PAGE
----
Comics as a Coping Skill: Part 1

Now that the 2020-2021 school year has begun, things are crazier than ever, and you might wonder what relevance comics as a coping skill might provide. If your school district has opened its doors, you likely have concerns about health safety issues in the classroom and on the bus. If distance-learning is the way things are (at least in the beginning), gritted teeth and moments of wild-eyed panic may feel like more a part of your day than normal.

In the building where my wife offices, the secretarial pool area has been taken over by the home-schoolers of the office staff. Many professionals are having to bring their young kids to work with them and are having to try to figure out how to balance their own workday with the needs of their children. There are many tears, acts of defiance, outright rebellion, and power negotiations for all in the building to hear as parents and children struggle to find their way through this maze of new endeavors.

Either way, parents and children alike are feeling a lot of uncomfortable emotions. A lot of uncomfortable emotions. It’s a lot to process.

While exploring ways to help, I encountered the work of Brooklynite Edith Zimmerman, at her newsletter and website Drawing Links. Although it is a subscription site, you can click “Let me read it first,” to preview her work. 

Why is Zimmerman’s work worth your time and attention? Because she demonstrates that with a few strokes of the pen, a few simple line drawings, one can tap into their emotions and see things with greater clarity.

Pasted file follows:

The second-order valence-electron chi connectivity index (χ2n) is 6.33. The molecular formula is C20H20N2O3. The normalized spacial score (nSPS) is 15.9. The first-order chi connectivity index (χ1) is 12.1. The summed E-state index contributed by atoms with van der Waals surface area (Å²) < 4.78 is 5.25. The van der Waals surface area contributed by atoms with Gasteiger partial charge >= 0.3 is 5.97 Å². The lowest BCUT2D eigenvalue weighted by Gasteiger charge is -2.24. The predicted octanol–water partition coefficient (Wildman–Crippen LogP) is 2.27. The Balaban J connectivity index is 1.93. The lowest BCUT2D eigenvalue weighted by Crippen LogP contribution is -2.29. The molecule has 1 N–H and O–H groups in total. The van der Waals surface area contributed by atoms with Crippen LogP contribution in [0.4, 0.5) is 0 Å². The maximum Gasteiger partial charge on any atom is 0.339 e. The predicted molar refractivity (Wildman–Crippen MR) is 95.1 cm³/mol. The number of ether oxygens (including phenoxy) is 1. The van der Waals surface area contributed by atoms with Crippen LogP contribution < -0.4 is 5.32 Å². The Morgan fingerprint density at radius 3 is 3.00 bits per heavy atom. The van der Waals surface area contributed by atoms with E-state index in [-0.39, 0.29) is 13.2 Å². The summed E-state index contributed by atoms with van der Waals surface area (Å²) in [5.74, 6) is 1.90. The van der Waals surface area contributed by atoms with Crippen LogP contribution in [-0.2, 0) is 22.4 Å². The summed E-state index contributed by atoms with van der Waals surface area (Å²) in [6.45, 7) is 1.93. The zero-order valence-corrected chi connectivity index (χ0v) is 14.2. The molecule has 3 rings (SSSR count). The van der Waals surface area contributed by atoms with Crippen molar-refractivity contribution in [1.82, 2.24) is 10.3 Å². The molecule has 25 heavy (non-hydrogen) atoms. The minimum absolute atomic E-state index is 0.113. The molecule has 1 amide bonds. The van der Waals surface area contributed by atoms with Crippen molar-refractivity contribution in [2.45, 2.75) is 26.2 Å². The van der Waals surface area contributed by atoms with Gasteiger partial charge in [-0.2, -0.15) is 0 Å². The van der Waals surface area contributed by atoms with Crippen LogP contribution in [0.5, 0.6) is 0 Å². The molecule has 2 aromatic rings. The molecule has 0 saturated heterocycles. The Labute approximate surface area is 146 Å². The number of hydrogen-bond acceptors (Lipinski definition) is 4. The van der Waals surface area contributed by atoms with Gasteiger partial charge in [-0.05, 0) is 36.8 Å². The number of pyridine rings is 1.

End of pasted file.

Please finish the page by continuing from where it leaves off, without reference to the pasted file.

Four years sober, Zimmerman is no stranger to challenges and hardship. She gets it. She has lived the truth that changing one’s attitude is the only path to embracing the things we cannot change, and that is a message that resonates deeply with those of us with learning challenges.

Whether she’s cartooning about how COVID-19 has altered her perception of time,

Comic by Edith Zimmerman depicting a radio and the caption "A collective ability to tune in to a previously muffled frequency" which is part of her reaction to how COVID-19 has altered her perception of time as she used comics as a coping skill.

learning to let go of expectations that weigh us down,

Art by Edith Zimmerman depicting a piece of paper reading "But after a certain point, the expectations become the anchor, not the engine" about letting go of expectations that weigh us down, part of how she uses comics as a coping skill.

or how moments of fear and hopelessness (again due to COVID) are a call for transformation,

Art by Edith Zimmerman as she uses comics as a coping skill.

there is much to ponder in these simple squares of text and drawing. I invite you to explore and enjoy her work.

In Part 2 of this blog, we’ll look at ways we can translate Zimmerman’s example of using comics as a coping skill into our own modified “classrooms” as a way of helping struggling students process how they feel about change, uncertainty, and more.

For a thorough discussion of the social and emotional support children with dyslexia require, read my award-winning book, Raising a Child with Dyslexia: What Every Parent Needs to Know, available in softcover, hardcover, eBook, and audio.

Cardboard Box Adventures picture books are great for shared reading and can help parents establish a strong preliteracy foundation for their children. Check out the CBA Catalog for a full list of award-winning picture books, chapter books, and resources for parents and educators. Visit my Don M. Winn Amazon author page for more information.